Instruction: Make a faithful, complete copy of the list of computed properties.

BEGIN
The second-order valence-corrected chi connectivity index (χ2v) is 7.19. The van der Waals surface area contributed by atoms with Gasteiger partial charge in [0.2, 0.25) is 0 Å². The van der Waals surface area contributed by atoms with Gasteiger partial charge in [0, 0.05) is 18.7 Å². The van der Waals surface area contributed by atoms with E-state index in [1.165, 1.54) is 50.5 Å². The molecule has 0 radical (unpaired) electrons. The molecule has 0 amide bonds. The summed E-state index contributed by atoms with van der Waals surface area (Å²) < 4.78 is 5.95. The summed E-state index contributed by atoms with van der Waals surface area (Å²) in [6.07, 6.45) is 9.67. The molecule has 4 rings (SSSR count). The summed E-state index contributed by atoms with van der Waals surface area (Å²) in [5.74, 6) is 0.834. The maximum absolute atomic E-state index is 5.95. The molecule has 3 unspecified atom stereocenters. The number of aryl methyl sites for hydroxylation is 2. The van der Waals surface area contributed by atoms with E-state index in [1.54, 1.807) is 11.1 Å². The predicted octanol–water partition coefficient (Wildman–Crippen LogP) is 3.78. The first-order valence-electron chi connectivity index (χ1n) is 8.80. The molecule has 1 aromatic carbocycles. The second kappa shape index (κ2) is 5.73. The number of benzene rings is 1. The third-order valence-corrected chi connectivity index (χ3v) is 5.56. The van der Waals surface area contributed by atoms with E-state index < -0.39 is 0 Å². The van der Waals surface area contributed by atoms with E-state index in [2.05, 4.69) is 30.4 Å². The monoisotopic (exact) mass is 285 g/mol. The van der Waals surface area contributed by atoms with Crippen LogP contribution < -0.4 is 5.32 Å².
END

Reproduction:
The second-order valence-corrected chi connectivity index (χ2v) is 7.19. The van der Waals surface area contributed by atoms with Gasteiger partial charge in [0.2, 0.25) is 0 Å². The van der Waals surface area contributed by atoms with Gasteiger partial charge in [0, 0.05) is 18.7 Å². The van der Waals surface area contributed by atoms with E-state index in [1.165, 1.54) is 50.5 Å². The molecule has 0 radical (unpaired) electrons. The molecule has 0 amide bonds. The summed E-state index contributed by atoms with van der Waals surface area (Å²) < 4.78 is 5.95. The summed E-state index contributed by atoms with van der Waals surface area (Å²) in [6.07, 6.45) is 9.67. The molecule has 4 rings (SSSR count). The summed E-state index contributed by atoms with van der Waals surface area (Å²) in [5.74, 6) is 0.834. The maximum absolute atomic E-state index is 5.95. The molecule has 3 unspecified atom stereocenters. The number of aryl methyl sites for hydroxylation is 2. The van der Waals surface area contributed by atoms with E-state index in [1.54, 1.807) is 11.1 Å². The predicted octanol–water partition coefficient (Wildman–Crippen LogP) is 3.78. The first-order valence-electron chi connectivity index (χ1n) is 8.80. The molecule has 1 aromatic carbocycles. The second kappa shape index (κ2) is 5.73. The number of benzene rings is 1. The third-order valence-corrected chi connectivity index (χ3v) is 5.56. The van der Waals surface area contributed by atoms with E-state index < -0.39 is 0 Å². The van der Waals surface area contributed by atoms with E-state index in [2.05, 4.69) is 30.4 Å². The monoisotopic (exact) mass is 285 g/mol. The van der Waals surface area contributed by atoms with Crippen LogP contribution < -0.4 is 5.32 Å².